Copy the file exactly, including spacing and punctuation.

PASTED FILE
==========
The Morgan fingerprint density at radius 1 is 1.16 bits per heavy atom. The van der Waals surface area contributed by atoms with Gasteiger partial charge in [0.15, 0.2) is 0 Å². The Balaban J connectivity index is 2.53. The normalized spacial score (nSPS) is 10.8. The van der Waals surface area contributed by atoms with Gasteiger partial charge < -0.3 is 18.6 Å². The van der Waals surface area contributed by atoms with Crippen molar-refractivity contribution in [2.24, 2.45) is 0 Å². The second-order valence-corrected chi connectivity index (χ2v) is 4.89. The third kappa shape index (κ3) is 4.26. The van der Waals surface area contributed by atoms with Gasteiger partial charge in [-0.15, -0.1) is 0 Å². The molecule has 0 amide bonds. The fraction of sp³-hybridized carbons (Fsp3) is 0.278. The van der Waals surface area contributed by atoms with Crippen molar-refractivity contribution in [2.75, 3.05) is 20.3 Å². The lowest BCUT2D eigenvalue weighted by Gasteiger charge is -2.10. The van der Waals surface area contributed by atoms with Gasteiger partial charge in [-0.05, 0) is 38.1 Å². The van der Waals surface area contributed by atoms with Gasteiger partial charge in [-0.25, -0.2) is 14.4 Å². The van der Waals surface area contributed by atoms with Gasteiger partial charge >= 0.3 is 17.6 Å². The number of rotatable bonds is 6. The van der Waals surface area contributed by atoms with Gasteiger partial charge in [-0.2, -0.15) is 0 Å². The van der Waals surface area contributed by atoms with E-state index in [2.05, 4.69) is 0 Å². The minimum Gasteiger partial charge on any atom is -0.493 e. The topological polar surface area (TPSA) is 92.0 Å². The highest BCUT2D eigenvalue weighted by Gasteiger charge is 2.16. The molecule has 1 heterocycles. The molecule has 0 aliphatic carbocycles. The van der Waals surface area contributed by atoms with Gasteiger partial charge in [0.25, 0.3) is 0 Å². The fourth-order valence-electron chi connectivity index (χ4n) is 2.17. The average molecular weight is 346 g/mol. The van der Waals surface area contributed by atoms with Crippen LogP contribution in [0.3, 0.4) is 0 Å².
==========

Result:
The Morgan fingerprint density at radius 1 is 1.16 bits per heavy atom. The van der Waals surface area contributed by atoms with Gasteiger partial charge in [0.15, 0.2) is 0 Å². The Balaban J connectivity index is 2.53. The normalized spacial score (nSPS) is 10.8. The van der Waals surface area contributed by atoms with Gasteiger partial charge < -0.3 is 18.6 Å². The van der Waals surface area contributed by atoms with Crippen molar-refractivity contribution in [2.24, 2.45) is 0 Å². The second-order valence-corrected chi connectivity index (χ2v) is 4.89. The third kappa shape index (κ3) is 4.26. The van der Waals surface area contributed by atoms with Gasteiger partial charge in [-0.15, -0.1) is 0 Å². The molecule has 0 amide bonds. The fraction of sp³-hybridized carbons (Fsp3) is 0.278. The van der Waals surface area contributed by atoms with Crippen molar-refractivity contribution in [2.75, 3.05) is 20.3 Å². The lowest BCUT2D eigenvalue weighted by Gasteiger charge is -2.10. The van der Waals surface area contributed by atoms with Gasteiger partial charge in [-0.05, 0) is 38.1 Å². The van der Waals surface area contributed by atoms with Gasteiger partial charge in [-0.25, -0.2) is 14.4 Å². The van der Waals surface area contributed by atoms with Gasteiger partial charge >= 0.3 is 17.6 Å². The number of rotatable bonds is 6. The van der Waals surface area contributed by atoms with Gasteiger partial charge in [-0.2, -0.15) is 0 Å². The van der Waals surface area contributed by atoms with E-state index in [2.05, 4.69) is 0 Å². The minimum Gasteiger partial charge on any atom is -0.493 e. The topological polar surface area (TPSA) is 92.0 Å². The highest BCUT2D eigenvalue weighted by Gasteiger charge is 2.16. The molecule has 1 heterocycles. The molecule has 0 aliphatic carbocycles. The van der Waals surface area contributed by atoms with Gasteiger partial charge in [0.25, 0.3) is 0 Å². The fourth-order valence-electron chi connectivity index (χ4n) is 2.17. The average molecular weight is 346 g/mol. The van der Waals surface area contributed by atoms with Crippen LogP contribution in [0.3, 0.4) is 0 Å².